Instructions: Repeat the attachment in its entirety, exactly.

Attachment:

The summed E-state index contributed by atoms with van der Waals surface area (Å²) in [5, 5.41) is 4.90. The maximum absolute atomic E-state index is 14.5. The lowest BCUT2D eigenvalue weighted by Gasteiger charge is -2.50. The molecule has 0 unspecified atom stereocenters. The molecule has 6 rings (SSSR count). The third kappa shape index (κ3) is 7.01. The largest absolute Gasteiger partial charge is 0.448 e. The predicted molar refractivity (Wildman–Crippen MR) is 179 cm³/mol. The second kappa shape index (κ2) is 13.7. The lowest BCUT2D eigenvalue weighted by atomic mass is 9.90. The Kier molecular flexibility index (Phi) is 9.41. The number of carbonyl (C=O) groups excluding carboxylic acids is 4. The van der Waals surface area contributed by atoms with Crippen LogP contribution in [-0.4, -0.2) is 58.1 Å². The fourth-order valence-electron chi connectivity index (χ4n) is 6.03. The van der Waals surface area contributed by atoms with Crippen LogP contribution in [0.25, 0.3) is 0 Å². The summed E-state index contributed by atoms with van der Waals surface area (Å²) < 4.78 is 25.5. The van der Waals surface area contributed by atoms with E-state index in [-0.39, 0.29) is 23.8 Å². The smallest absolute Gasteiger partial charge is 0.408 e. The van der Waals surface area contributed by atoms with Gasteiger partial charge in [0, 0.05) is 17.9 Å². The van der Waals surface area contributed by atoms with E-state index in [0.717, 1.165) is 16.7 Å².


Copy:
The summed E-state index contributed by atoms with van der Waals surface area (Å²) in [5, 5.41) is 4.90. The maximum absolute atomic E-state index is 14.5. The lowest BCUT2D eigenvalue weighted by Gasteiger charge is -2.50. The molecule has 0 unspecified atom stereocenters. The molecule has 6 rings (SSSR count). The third kappa shape index (κ3) is 7.01. The largest absolute Gasteiger partial charge is 0.448 e. The predicted molar refractivity (Wildman–Crippen MR) is 179 cm³/mol. The second kappa shape index (κ2) is 13.7. The lowest BCUT2D eigenvalue weighted by atomic mass is 9.90. The Kier molecular flexibility index (Phi) is 9.41. The number of carbonyl (C=O) groups excluding carboxylic acids is 4. The van der Waals surface area contributed by atoms with Crippen LogP contribution in [-0.4, -0.2) is 58.1 Å². The fourth-order valence-electron chi connectivity index (χ4n) is 6.03. The van der Waals surface area contributed by atoms with Crippen LogP contribution in [0.25, 0.3) is 0 Å². The summed E-state index contributed by atoms with van der Waals surface area (Å²) < 4.78 is 25.5. The van der Waals surface area contributed by atoms with E-state index in [-0.39, 0.29) is 23.8 Å². The smallest absolute Gasteiger partial charge is 0.408 e. The van der Waals surface area contributed by atoms with Gasteiger partial charge in [0, 0.05) is 17.9 Å². The van der Waals surface area contributed by atoms with E-state index in [0.717, 1.165) is 16.7 Å².